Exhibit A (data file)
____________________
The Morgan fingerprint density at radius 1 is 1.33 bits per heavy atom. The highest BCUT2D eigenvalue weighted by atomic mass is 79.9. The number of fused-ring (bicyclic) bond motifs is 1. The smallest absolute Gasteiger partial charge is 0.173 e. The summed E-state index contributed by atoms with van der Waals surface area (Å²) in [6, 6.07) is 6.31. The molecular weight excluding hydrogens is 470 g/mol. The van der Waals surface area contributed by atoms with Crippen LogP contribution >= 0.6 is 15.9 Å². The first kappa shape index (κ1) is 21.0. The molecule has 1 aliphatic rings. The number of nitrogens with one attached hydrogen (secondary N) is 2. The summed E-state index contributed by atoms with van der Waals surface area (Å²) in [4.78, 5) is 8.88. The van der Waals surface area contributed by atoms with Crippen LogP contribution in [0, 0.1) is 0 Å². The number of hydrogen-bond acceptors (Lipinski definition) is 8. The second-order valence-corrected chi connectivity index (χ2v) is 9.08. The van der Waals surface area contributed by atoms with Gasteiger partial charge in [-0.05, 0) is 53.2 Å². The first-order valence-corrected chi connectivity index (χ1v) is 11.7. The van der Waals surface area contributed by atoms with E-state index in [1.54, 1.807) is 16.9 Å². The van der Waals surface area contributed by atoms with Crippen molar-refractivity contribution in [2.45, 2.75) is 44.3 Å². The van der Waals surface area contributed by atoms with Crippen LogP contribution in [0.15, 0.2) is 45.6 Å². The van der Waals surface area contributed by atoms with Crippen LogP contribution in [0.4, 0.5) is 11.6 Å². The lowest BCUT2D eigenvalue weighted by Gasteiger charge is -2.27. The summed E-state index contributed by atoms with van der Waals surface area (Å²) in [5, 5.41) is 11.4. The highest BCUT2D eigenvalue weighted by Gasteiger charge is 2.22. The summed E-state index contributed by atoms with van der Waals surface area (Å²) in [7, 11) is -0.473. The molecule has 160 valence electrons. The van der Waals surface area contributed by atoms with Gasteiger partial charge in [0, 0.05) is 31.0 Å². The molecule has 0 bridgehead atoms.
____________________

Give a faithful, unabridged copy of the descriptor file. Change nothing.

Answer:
The Morgan fingerprint density at radius 1 is 1.33 bits per heavy atom. The highest BCUT2D eigenvalue weighted by atomic mass is 79.9. The number of fused-ring (bicyclic) bond motifs is 1. The smallest absolute Gasteiger partial charge is 0.173 e. The summed E-state index contributed by atoms with van der Waals surface area (Å²) in [6, 6.07) is 6.31. The molecular weight excluding hydrogens is 470 g/mol. The van der Waals surface area contributed by atoms with Crippen LogP contribution >= 0.6 is 15.9 Å². The first kappa shape index (κ1) is 21.0. The molecule has 1 aliphatic rings. The number of nitrogens with one attached hydrogen (secondary N) is 2. The summed E-state index contributed by atoms with van der Waals surface area (Å²) in [4.78, 5) is 8.88. The van der Waals surface area contributed by atoms with Crippen LogP contribution in [0, 0.1) is 0 Å². The number of hydrogen-bond acceptors (Lipinski definition) is 8. The second-order valence-corrected chi connectivity index (χ2v) is 9.08. The van der Waals surface area contributed by atoms with Gasteiger partial charge in [-0.05, 0) is 53.2 Å². The first-order valence-corrected chi connectivity index (χ1v) is 11.7. The van der Waals surface area contributed by atoms with E-state index in [1.54, 1.807) is 16.9 Å². The van der Waals surface area contributed by atoms with Crippen molar-refractivity contribution in [2.45, 2.75) is 44.3 Å². The van der Waals surface area contributed by atoms with Crippen LogP contribution in [0.15, 0.2) is 45.6 Å². The van der Waals surface area contributed by atoms with Crippen LogP contribution in [0.4, 0.5) is 11.6 Å². The lowest BCUT2D eigenvalue weighted by Gasteiger charge is -2.27. The summed E-state index contributed by atoms with van der Waals surface area (Å²) in [5, 5.41) is 11.4. The highest BCUT2D eigenvalue weighted by Gasteiger charge is 2.22. The summed E-state index contributed by atoms with van der Waals surface area (Å²) in [7, 11) is -0.473. The molecule has 160 valence electrons. The van der Waals surface area contributed by atoms with Gasteiger partial charge in [0, 0.05) is 31.0 Å². The molecule has 0 bridgehead atoms.